Who introduced tuition fees?

So when were tuition fees introduced and who brought in tuition fees? Tuition fees UK were first introduced in September 1998 by Tony Blair’s Labour government, although at that time, students were required to pay around £1,000-a-year as opposed to the roughly £9,000 price tag nowadays.

Labour tuition fees have been the subject of contention over the years with former leader Jeremy Corbyn’s plan for tuition fees being a controversial topic during his tenure as the leader of the party. Corbyn looked to scrap tuition fees altogether and with various leaders of the party opting to end tuition fees as well, as do the Liberal Democrats.

Scholarships can be based on academic credit household income and if you’re an international student.

When did tuition fees rise to £9,250?

Tuition fees rose to £9,250 in 2010 as a result of the Browne Review, becoming a huge part of tuition fees in the UK history, however, there are a few things to consider with regards to this.

Firstly, not every university or course costs £9,250 a year to attend/study. This is to direct what universities can charge up to this amount, each institution and course will cost a different amount. Some can be as high as that figure, but others can be as low £6,000 – it’s all relative.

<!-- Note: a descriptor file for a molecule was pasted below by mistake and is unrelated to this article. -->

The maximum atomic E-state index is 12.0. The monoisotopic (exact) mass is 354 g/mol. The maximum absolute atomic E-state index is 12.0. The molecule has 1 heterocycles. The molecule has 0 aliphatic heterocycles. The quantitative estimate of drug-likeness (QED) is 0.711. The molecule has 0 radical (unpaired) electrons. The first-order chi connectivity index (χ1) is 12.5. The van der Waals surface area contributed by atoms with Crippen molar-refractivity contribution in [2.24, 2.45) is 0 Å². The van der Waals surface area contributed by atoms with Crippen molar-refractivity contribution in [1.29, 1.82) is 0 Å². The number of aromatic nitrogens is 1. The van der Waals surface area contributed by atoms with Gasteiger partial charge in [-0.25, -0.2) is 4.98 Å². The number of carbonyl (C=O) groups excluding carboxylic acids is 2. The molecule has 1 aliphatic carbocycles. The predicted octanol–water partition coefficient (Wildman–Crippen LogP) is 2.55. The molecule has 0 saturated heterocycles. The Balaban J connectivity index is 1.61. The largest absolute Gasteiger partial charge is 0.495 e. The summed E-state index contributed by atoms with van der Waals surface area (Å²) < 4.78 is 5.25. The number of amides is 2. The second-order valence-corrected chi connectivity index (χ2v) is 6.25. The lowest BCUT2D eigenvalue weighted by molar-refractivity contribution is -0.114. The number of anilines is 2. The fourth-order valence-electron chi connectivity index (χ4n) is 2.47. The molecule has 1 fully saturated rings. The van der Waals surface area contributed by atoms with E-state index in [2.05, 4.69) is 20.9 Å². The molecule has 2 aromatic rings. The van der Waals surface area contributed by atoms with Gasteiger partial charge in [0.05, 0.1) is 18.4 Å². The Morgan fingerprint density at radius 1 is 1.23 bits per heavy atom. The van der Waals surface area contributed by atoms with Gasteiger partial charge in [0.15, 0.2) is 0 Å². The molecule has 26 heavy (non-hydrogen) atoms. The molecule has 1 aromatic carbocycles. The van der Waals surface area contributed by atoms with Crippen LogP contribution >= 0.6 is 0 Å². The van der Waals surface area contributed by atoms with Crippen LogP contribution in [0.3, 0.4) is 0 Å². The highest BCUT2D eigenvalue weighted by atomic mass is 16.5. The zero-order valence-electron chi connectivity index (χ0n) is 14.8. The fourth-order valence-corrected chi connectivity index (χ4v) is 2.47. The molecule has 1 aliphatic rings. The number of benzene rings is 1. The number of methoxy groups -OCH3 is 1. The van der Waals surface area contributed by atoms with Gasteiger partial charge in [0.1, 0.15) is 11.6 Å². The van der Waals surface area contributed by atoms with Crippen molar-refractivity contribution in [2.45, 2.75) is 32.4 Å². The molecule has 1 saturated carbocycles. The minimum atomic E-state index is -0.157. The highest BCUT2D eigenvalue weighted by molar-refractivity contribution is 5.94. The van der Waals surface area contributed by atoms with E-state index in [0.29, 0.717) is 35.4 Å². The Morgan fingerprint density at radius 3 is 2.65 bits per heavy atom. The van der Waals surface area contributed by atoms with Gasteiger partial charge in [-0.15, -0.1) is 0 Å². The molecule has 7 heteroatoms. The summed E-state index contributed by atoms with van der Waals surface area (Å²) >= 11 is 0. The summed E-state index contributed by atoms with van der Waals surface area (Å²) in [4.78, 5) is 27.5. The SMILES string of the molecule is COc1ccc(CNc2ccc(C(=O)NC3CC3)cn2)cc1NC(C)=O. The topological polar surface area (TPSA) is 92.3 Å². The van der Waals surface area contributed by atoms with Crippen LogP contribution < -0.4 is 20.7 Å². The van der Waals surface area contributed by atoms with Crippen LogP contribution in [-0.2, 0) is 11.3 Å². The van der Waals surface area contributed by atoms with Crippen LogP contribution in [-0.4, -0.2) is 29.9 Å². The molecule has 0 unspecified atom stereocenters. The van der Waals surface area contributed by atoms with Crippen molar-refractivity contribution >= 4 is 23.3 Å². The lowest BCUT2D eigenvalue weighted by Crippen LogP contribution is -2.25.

Secondly, the coalition government did raise tuition fees, but they also raised the earning threshold meaning as it costs more to obtain a degree, you have to earn more as a graduate to begin to repay your loan.

The threshold has increased to £19,895 per annum, therefore, as a graduate, you have to be earning at least this amount before student loan repayments began to come out of your student bank account. If you earn less than this, you don’t have to pay anything back.